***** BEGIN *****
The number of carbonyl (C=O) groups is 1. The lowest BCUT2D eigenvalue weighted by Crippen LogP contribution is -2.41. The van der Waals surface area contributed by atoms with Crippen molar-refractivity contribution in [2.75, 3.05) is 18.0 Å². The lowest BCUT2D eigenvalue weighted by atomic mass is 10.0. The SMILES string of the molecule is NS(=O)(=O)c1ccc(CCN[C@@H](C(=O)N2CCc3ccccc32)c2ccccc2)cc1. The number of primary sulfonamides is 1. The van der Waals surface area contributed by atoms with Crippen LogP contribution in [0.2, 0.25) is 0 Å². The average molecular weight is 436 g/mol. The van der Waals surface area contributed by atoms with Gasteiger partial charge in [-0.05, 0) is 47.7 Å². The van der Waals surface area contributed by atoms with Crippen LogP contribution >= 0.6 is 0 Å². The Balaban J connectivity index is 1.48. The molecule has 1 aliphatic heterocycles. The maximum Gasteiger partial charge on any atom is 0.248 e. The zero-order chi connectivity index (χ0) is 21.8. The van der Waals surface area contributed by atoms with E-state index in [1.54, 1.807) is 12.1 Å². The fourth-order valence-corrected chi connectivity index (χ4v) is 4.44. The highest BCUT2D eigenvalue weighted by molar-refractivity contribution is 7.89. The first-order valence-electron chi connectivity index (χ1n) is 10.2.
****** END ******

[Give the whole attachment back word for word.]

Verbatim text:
The number of carbonyl (C=O) groups is 1. The lowest BCUT2D eigenvalue weighted by Crippen LogP contribution is -2.41. The van der Waals surface area contributed by atoms with Crippen molar-refractivity contribution in [2.75, 3.05) is 18.0 Å². The lowest BCUT2D eigenvalue weighted by atomic mass is 10.0. The SMILES string of the molecule is NS(=O)(=O)c1ccc(CCN[C@@H](C(=O)N2CCc3ccccc32)c2ccccc2)cc1. The number of primary sulfonamides is 1. The van der Waals surface area contributed by atoms with Crippen LogP contribution in [0.2, 0.25) is 0 Å². The average molecular weight is 436 g/mol. The van der Waals surface area contributed by atoms with Gasteiger partial charge in [-0.05, 0) is 47.7 Å². The van der Waals surface area contributed by atoms with Crippen LogP contribution >= 0.6 is 0 Å². The Balaban J connectivity index is 1.48. The molecule has 1 aliphatic heterocycles. The maximum Gasteiger partial charge on any atom is 0.248 e. The zero-order chi connectivity index (χ0) is 21.8. The van der Waals surface area contributed by atoms with E-state index in [1.54, 1.807) is 12.1 Å². The fourth-order valence-corrected chi connectivity index (χ4v) is 4.44. The highest BCUT2D eigenvalue weighted by molar-refractivity contribution is 7.89. The first-order valence-electron chi connectivity index (χ1n) is 10.2.